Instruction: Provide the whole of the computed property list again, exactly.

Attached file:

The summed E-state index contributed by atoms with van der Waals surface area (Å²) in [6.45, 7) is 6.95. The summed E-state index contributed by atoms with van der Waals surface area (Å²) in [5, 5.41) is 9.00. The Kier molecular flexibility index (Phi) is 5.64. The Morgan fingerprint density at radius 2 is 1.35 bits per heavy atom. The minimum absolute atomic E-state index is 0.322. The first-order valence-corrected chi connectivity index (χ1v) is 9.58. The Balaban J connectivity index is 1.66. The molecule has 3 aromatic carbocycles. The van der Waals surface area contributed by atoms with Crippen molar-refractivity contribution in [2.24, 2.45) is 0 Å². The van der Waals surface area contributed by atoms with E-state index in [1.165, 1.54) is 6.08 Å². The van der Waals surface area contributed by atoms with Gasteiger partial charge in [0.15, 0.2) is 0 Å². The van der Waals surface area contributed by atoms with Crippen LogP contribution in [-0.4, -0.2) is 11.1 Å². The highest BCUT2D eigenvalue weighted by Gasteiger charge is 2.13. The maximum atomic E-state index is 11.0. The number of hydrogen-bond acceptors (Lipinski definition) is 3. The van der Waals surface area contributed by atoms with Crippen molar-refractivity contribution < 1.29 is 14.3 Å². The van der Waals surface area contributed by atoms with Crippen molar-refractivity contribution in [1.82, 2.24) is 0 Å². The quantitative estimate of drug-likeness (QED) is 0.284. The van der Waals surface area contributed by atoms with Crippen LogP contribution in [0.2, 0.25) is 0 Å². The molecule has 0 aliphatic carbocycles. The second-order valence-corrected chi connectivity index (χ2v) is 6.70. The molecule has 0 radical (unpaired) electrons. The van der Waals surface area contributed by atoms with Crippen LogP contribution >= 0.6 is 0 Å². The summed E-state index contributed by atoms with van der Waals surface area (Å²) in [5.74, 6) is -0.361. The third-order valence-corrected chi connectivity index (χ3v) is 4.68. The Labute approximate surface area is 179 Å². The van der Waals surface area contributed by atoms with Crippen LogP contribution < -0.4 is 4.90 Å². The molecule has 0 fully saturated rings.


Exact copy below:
The summed E-state index contributed by atoms with van der Waals surface area (Å²) in [6.45, 7) is 6.95. The summed E-state index contributed by atoms with van der Waals surface area (Å²) in [5, 5.41) is 9.00. The Kier molecular flexibility index (Phi) is 5.64. The Morgan fingerprint density at radius 2 is 1.35 bits per heavy atom. The minimum absolute atomic E-state index is 0.322. The first-order valence-corrected chi connectivity index (χ1v) is 9.58. The Balaban J connectivity index is 1.66. The molecule has 3 aromatic carbocycles. The van der Waals surface area contributed by atoms with Crippen molar-refractivity contribution in [2.24, 2.45) is 0 Å². The van der Waals surface area contributed by atoms with E-state index in [1.165, 1.54) is 6.08 Å². The van der Waals surface area contributed by atoms with Gasteiger partial charge in [0.15, 0.2) is 0 Å². The van der Waals surface area contributed by atoms with Crippen LogP contribution in [-0.4, -0.2) is 11.1 Å². The highest BCUT2D eigenvalue weighted by Gasteiger charge is 2.13. The maximum atomic E-state index is 11.0. The number of hydrogen-bond acceptors (Lipinski definition) is 3. The van der Waals surface area contributed by atoms with Crippen molar-refractivity contribution < 1.29 is 14.3 Å². The van der Waals surface area contributed by atoms with Crippen molar-refractivity contribution in [1.82, 2.24) is 0 Å². The quantitative estimate of drug-likeness (QED) is 0.284. The van der Waals surface area contributed by atoms with Crippen LogP contribution in [0.2, 0.25) is 0 Å². The molecule has 0 aliphatic carbocycles. The second-order valence-corrected chi connectivity index (χ2v) is 6.70. The molecule has 0 radical (unpaired) electrons. The van der Waals surface area contributed by atoms with Crippen LogP contribution >= 0.6 is 0 Å². The summed E-state index contributed by atoms with van der Waals surface area (Å²) in [5.74, 6) is -0.361. The third-order valence-corrected chi connectivity index (χ3v) is 4.68. The Labute approximate surface area is 179 Å². The van der Waals surface area contributed by atoms with Crippen LogP contribution < -0.4 is 4.90 Å². The molecule has 0 fully saturated rings.